Sendman now believes that, while the debt has been reduced, a substantial portion remains out-standing.
“If we merge with them,” he claimed, “they can use our money to pay down their debt.”
St. Jude's has been protesting in earnest ¾ with advice from COPSJ ¾ for about four months, and they are preparing an appeal to the Vatican. They also have been picketing events at the diocese's retreat house, St. Pius X Spiritual Life Center, on the campus of Camden County College.
But, Sendman said they have been against Bishop Galante's plan from the start. He and fellow parishioners were shocked and angry because, Send-man alleged, the bishop, during his “Speak Up” sessions held with each parish in the diocese prior to the development of the reconfiguration plan, never made reference to such an intention.
Robert Walsh also be-lieves that the bishop has betrayed the trust of diocese parishioners.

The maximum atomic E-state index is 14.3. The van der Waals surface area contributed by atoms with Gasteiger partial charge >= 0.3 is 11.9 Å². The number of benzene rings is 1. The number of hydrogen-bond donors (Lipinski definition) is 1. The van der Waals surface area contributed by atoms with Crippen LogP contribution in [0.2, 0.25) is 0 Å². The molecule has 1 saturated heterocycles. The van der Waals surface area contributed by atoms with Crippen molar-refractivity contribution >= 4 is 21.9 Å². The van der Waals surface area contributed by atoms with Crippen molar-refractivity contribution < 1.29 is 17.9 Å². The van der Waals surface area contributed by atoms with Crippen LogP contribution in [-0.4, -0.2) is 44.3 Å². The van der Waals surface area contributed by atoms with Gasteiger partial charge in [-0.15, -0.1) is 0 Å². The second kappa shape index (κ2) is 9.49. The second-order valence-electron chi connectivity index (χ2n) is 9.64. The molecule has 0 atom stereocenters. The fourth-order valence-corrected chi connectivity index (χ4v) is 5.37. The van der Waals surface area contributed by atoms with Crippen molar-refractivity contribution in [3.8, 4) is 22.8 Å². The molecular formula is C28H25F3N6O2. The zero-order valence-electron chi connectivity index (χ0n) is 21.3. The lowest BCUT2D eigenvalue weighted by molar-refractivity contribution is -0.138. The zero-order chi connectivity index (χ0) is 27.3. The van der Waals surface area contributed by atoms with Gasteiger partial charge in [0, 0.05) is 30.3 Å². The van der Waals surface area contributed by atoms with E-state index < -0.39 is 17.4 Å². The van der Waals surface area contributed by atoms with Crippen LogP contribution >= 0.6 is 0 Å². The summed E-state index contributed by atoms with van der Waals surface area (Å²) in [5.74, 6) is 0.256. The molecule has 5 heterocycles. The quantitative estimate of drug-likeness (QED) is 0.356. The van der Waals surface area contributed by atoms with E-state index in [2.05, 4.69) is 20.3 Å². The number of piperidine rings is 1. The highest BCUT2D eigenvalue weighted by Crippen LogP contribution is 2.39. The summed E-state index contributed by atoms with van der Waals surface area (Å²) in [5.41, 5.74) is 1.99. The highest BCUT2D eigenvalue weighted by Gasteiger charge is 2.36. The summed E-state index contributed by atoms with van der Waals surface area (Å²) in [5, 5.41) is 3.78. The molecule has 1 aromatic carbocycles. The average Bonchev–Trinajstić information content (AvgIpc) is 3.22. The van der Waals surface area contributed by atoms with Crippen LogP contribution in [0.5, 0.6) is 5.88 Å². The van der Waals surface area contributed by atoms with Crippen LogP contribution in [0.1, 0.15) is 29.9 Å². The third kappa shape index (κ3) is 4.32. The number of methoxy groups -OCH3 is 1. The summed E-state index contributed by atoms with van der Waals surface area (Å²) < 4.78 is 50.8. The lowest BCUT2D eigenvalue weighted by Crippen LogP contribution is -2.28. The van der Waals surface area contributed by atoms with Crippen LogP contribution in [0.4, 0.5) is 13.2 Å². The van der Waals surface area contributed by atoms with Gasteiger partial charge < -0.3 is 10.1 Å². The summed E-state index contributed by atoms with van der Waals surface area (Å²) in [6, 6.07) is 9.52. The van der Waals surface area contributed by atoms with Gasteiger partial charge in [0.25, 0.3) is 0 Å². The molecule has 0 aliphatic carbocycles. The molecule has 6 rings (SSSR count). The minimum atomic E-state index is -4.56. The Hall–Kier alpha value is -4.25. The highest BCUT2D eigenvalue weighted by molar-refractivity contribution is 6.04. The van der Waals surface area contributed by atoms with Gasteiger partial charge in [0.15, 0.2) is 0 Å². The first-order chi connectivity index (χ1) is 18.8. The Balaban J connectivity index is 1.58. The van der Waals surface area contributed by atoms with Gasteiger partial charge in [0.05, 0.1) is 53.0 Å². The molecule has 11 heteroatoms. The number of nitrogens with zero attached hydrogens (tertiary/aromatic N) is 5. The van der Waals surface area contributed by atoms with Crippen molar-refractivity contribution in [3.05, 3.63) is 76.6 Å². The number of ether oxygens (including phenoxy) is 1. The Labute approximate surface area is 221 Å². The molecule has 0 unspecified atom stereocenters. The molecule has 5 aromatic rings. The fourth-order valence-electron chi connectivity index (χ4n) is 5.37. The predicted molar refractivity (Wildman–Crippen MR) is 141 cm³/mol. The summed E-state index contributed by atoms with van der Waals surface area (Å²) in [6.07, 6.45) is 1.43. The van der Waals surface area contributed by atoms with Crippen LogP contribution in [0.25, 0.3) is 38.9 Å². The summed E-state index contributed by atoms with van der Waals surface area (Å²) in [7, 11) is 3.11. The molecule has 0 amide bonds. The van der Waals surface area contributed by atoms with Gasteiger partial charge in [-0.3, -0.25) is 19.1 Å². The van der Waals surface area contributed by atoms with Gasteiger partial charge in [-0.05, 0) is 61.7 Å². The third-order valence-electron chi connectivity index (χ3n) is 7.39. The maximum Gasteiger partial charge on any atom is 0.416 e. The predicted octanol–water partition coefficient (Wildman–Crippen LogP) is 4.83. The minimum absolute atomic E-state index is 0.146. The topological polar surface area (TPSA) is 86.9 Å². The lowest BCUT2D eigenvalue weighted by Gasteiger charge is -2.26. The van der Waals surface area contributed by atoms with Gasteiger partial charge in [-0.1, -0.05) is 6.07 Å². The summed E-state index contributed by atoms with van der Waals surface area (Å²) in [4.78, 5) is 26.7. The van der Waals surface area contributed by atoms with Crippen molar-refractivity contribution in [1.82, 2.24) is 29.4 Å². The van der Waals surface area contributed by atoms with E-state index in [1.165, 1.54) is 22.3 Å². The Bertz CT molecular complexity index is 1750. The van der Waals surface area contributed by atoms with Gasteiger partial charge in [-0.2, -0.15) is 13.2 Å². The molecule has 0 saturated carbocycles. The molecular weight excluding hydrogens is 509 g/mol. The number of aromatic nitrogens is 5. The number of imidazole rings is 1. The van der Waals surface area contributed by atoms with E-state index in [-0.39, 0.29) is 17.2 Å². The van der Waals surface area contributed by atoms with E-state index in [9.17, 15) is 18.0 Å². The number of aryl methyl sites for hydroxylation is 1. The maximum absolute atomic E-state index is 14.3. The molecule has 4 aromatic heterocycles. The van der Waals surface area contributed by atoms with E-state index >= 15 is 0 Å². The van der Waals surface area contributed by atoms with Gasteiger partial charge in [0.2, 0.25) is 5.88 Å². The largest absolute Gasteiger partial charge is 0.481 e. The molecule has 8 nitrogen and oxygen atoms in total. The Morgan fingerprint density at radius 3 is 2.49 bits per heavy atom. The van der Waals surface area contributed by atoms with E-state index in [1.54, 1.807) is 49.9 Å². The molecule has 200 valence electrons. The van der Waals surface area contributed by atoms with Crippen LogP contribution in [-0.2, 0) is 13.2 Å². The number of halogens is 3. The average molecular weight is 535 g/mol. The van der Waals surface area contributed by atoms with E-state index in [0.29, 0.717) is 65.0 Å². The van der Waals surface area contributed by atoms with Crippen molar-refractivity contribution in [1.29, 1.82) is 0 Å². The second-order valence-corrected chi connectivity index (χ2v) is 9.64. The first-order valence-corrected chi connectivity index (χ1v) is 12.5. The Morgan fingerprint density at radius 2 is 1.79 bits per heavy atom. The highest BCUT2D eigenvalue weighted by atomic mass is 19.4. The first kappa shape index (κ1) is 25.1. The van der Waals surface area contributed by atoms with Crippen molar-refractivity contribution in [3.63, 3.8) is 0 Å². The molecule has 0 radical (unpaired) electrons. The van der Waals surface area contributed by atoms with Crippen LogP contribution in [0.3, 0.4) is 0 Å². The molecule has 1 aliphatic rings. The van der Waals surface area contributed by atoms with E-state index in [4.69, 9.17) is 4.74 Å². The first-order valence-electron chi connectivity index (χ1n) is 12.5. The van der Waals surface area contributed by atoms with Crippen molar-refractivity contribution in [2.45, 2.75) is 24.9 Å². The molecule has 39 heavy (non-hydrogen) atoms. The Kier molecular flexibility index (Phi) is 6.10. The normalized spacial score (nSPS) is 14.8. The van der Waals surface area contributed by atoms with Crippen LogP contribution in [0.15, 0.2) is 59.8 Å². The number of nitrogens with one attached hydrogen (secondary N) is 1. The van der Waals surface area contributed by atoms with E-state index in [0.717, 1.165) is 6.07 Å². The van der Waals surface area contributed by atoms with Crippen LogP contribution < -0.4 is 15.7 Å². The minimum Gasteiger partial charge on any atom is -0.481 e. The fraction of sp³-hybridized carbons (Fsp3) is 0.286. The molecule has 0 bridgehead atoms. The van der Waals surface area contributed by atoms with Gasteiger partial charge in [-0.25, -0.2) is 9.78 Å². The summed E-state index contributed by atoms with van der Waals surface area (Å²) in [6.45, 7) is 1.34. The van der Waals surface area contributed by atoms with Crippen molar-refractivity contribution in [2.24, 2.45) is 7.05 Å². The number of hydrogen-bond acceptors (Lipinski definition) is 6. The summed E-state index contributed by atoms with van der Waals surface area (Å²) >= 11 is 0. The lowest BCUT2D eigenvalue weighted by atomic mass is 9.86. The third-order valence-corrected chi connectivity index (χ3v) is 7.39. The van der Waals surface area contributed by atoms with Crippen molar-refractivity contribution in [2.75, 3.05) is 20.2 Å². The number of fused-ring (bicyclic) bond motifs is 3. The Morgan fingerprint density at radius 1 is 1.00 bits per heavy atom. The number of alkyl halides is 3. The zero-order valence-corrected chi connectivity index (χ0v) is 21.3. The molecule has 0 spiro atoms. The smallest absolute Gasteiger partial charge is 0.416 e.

Walsh, another COPSJ cofounder, and some of his fellow parishioners at Our Lady Queen of Peace parish in Pitman have long been opposed to the proposed merger with Our Lady of Lourdes in Glassboro.
Walsh was involved in the reconfiguration process long before there was a process. He says he participated in deanery meetings and met with the bishop personally several times.
During initial meetings with Walsh and others, “The tone he (the bishop) presented was that we would explore the different options to make our parishes more dynamic and to enhance services. Nowhere was it presented at the beginning that mergers or closures might become considerations.”
According to Walsh, “It wasn't until approximately October 2007 [that recon-figuration] was presented in an aggressive way. Even though we spoke through the deanery, I felt as though the decision had already been made. In reality, [the bishop] was simply trying to calm people down when presenting information.”
Based on this experience, Walsh said, “I do not believe the bishop has been forthright.”
Another critical driver in Walsh's opposition is what he said is the bishop's inconsistent stance on solving the priest shortage.